The founding of Impulse Records in 1960 by Creed Taylor is a fascinating story. My interview with Creed in today's Wall Street Journal here looks at how he came up with the Impulse name while working as the jazz producer at ABC-Paramount. He also talks about the branding strategy behind Impulse's signature orange and black color scheme, the laminated covers and the gatefolds—covers that swung open to reveal liner notes and photos.
Creed has always been first and foremost a jazz fan with a keen sense of the listener. Fidelity was and is paramount for Creed, as was the look and feel of the LPs he produced. He has always fully grasped the jazz mystique and that to survive the lean years, jazz must find a way to incorporate pop, rock and soul without giving up the qualities that make jazz special.
Now, the first six albums that Creed produced for Impulse have been remastered and are being released on a new four-CD set called First Impulse: The Creed Taylor Collection 50th Anniversary. It will be available on April 19 here.
Looking back on the first six albums, you immediately notice that the mix of styles and jazz quality are quite remarkable. Two of the albums are now classics (John Coltrane's Africa/Brass and Oliver Nelson's Blues and the Abstract Truth), one is a fascinating orchestral exploration (Gil Evans' Out of the Cool), one is a jazz-soul experiment (Ray Charles' Genius + Soul = Jazz) and two are trombone albums that still hold up pretty well (The Great Kai and J.J. and The Incredible Kai Winding Trombones).
Creed released the first four all at once in February 1961 to make a big bang at the retail level, followed by the issuing of Nelson's and Coltrane's albums. Through these six albums, Creed created a winning formula that he would use again and again for Verve, CTI at A&M and then CTI as a standalone enterprise.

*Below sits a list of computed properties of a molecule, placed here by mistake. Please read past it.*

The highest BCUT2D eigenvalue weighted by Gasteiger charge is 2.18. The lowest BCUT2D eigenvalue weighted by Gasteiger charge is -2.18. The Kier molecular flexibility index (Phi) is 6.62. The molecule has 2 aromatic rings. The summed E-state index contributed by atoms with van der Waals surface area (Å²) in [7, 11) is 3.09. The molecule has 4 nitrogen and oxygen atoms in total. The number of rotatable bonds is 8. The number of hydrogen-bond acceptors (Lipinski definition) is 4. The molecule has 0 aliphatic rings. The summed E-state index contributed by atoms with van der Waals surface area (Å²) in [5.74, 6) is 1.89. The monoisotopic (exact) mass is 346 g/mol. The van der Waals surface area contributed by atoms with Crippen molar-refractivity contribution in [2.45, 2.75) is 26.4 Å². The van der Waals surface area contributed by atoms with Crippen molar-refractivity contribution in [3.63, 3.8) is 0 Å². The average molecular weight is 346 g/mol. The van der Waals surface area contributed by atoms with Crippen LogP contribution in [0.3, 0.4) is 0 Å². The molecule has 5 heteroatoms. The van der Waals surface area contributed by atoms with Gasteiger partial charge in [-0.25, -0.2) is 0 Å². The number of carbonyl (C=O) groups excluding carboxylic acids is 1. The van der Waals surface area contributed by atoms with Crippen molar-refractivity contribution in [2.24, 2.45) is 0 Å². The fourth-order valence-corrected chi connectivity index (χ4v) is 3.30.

In just a year and a half—1960-61—Creed had established one of jazz's most significant labels. By mid 1961, Creed left to become Verve's top producer. It was an offer he couldn't refuse. But while his run at Impulse was relatively short, what he assembled was remarkable. What's more, I'm not sure how many people around today can say that they met with John Coltrane and Eric Dolphy in their office to discuss an album concept.
When I asked Creed recently how he managed to get his bosses at ABC-Paramount to agree to what he wanted to do with Impulse, his answer was matter of fact: "I didn't report to anyone. They let me operate independently. It was an era when people who had established themselves were given the ball to run with it—and were supported until they succeeded."
Those were the days, indeed.
For my 19-part interview series with Creed, click on his name under "JazzWax Interviews" in the right-hand column at JazzWax. Each of the five "Creed Taylor" links contains four or five parts. To access additional parts, simply go to the top of the post on your screen, above the red date. There you'll find a link to the next part.